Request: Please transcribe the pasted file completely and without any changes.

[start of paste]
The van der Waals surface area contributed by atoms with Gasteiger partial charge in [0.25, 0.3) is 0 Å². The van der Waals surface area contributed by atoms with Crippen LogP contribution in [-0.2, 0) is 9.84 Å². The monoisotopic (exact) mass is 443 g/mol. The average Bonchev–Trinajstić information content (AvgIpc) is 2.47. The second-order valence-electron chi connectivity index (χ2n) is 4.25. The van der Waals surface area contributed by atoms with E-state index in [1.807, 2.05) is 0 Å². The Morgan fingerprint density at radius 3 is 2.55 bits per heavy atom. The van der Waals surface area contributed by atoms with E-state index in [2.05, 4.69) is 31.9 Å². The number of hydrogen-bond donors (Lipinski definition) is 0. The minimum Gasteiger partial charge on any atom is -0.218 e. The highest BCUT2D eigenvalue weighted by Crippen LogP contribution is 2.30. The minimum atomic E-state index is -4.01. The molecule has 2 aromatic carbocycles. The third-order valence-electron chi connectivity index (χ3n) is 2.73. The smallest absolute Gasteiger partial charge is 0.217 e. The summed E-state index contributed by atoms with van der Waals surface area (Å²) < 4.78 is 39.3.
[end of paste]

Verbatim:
The van der Waals surface area contributed by atoms with Gasteiger partial charge in [0.25, 0.3) is 0 Å². The van der Waals surface area contributed by atoms with Crippen LogP contribution in [-0.2, 0) is 9.84 Å². The monoisotopic (exact) mass is 443 g/mol. The average Bonchev–Trinajstić information content (AvgIpc) is 2.47. The second-order valence-electron chi connectivity index (χ2n) is 4.25. The van der Waals surface area contributed by atoms with E-state index in [1.807, 2.05) is 0 Å². The Morgan fingerprint density at radius 3 is 2.55 bits per heavy atom. The van der Waals surface area contributed by atoms with E-state index in [2.05, 4.69) is 31.9 Å². The number of hydrogen-bond donors (Lipinski definition) is 0. The minimum Gasteiger partial charge on any atom is -0.218 e. The highest BCUT2D eigenvalue weighted by Crippen LogP contribution is 2.30. The minimum atomic E-state index is -4.01. The molecule has 2 aromatic carbocycles. The third-order valence-electron chi connectivity index (χ3n) is 2.73. The smallest absolute Gasteiger partial charge is 0.217 e. The summed E-state index contributed by atoms with van der Waals surface area (Å²) < 4.78 is 39.3.